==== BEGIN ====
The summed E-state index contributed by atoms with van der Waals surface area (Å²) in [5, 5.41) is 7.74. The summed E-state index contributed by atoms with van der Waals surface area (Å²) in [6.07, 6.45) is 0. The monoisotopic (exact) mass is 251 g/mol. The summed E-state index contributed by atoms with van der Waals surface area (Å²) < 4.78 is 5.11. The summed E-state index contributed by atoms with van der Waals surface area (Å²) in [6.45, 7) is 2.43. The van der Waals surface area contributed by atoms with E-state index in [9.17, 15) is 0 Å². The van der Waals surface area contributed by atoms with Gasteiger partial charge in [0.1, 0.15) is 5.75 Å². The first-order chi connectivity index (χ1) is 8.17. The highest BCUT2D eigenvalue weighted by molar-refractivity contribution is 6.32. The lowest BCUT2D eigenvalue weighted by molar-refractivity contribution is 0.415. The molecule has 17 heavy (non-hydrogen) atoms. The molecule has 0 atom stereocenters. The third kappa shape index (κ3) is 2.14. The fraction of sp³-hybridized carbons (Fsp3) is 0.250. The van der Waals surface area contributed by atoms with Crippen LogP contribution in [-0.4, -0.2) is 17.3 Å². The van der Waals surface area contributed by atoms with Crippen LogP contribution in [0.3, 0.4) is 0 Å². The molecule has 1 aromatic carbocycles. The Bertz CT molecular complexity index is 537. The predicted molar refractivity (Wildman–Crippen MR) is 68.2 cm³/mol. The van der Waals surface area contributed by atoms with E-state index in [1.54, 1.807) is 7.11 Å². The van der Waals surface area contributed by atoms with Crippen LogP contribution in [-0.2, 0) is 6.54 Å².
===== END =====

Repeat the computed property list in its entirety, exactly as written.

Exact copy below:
The summed E-state index contributed by atoms with van der Waals surface area (Å²) in [5, 5.41) is 7.74. The summed E-state index contributed by atoms with van der Waals surface area (Å²) in [6.07, 6.45) is 0. The monoisotopic (exact) mass is 251 g/mol. The summed E-state index contributed by atoms with van der Waals surface area (Å²) < 4.78 is 5.11. The summed E-state index contributed by atoms with van der Waals surface area (Å²) in [6.45, 7) is 2.43. The van der Waals surface area contributed by atoms with E-state index in [9.17, 15) is 0 Å². The van der Waals surface area contributed by atoms with Gasteiger partial charge in [0.1, 0.15) is 5.75 Å². The first-order chi connectivity index (χ1) is 8.17. The highest BCUT2D eigenvalue weighted by molar-refractivity contribution is 6.32. The lowest BCUT2D eigenvalue weighted by molar-refractivity contribution is 0.415. The molecule has 17 heavy (non-hydrogen) atoms. The molecule has 0 atom stereocenters. The third kappa shape index (κ3) is 2.14. The fraction of sp³-hybridized carbons (Fsp3) is 0.250. The van der Waals surface area contributed by atoms with Crippen LogP contribution in [-0.4, -0.2) is 17.3 Å². The van der Waals surface area contributed by atoms with Crippen LogP contribution in [0.3, 0.4) is 0 Å². The molecule has 1 aromatic carbocycles. The Bertz CT molecular complexity index is 537. The predicted molar refractivity (Wildman–Crippen MR) is 68.2 cm³/mol. The van der Waals surface area contributed by atoms with E-state index in [1.54, 1.807) is 7.11 Å². The van der Waals surface area contributed by atoms with Crippen LogP contribution in [-0.2, 0) is 6.54 Å².